Professor of Comparative American Studies
WENDY KOZOL is Professor of Comparative American Studies at Oberlin College, with a concentration in visual culture studies. A graduate of Oberlin College (BA, 1980), UCLA (MA, 1984), and the University of Minnesota (Ph.D, 1990), she joined the Oberlin faculty in 1992, first in the History Department and then in Gender and Women’s Studies Program before moving to her present position. Her research and teaching interests include visual culture studies, comparative feminist theories and methodologies, and militarization, human rights and visual witnessing.
She is the author or editor of four books: Life's America: Family and Nation in Postwar Photojournalism (Temple 1994); Haunting Violations: Feminist Criticism and the Crisis of the Real, co-edited with Wendy Hesford (University of Illinois, 2001); Just Advocacy? Women's Human Rights, Transnational Feminism, and the Politics of Representation (Rutgers University, 2005); and Distant Wars Visible: The Ambivalence of Witnessing (University of Minnesota, 2014). This latest book examines a range of visual cultures that depict U.S. military conflicts in the 21st century to consider the ethical politics of spectatorship and empathy that shape visual witnessing practices.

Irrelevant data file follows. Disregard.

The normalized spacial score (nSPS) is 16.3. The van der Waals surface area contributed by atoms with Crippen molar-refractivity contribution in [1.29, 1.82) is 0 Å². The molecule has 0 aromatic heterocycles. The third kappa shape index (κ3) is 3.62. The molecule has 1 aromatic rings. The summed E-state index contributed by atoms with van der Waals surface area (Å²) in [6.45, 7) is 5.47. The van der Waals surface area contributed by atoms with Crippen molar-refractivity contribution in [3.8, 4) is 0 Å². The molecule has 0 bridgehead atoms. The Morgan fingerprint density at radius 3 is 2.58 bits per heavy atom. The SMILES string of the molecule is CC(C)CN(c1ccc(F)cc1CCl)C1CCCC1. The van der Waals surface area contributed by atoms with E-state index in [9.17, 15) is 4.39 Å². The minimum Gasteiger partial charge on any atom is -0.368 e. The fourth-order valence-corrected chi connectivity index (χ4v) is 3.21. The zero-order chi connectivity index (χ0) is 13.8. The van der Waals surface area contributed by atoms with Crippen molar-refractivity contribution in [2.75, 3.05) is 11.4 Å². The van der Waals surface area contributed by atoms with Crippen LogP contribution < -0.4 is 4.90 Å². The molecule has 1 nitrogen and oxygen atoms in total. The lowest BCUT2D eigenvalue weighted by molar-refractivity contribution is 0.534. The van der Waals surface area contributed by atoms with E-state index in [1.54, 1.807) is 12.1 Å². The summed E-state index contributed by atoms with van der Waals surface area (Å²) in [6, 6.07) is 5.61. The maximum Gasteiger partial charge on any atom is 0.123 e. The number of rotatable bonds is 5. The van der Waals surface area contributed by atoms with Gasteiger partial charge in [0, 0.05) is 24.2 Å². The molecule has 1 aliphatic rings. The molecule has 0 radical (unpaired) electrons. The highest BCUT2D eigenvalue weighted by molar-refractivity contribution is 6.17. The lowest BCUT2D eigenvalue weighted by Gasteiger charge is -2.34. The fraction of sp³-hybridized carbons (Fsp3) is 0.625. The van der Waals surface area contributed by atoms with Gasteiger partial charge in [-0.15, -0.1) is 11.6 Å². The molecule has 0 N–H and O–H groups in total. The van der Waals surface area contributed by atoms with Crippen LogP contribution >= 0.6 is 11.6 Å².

Other recent publications include 3 articles published with Rebecca A. Adelman: "Unremarkable Suffering: Banality, Spectatorship, and War’s In/visibilities." In In/Visible War: America’s 21st Century Armed Conflicts, eds. Jon Simon and Jon Lucaites, 89-109. Brunswick, N.J.: Rutgers University Press, 2017; “Ornamenting the Unthinkable: Visualizing Survival Under Occupation,” Women’s Studies Quarterly (Spring/Summer 2016) and “Discordant Affects: Ambivalence, Banality, and the Ethics of Spectatorship” Theory & Event (Fall 2014).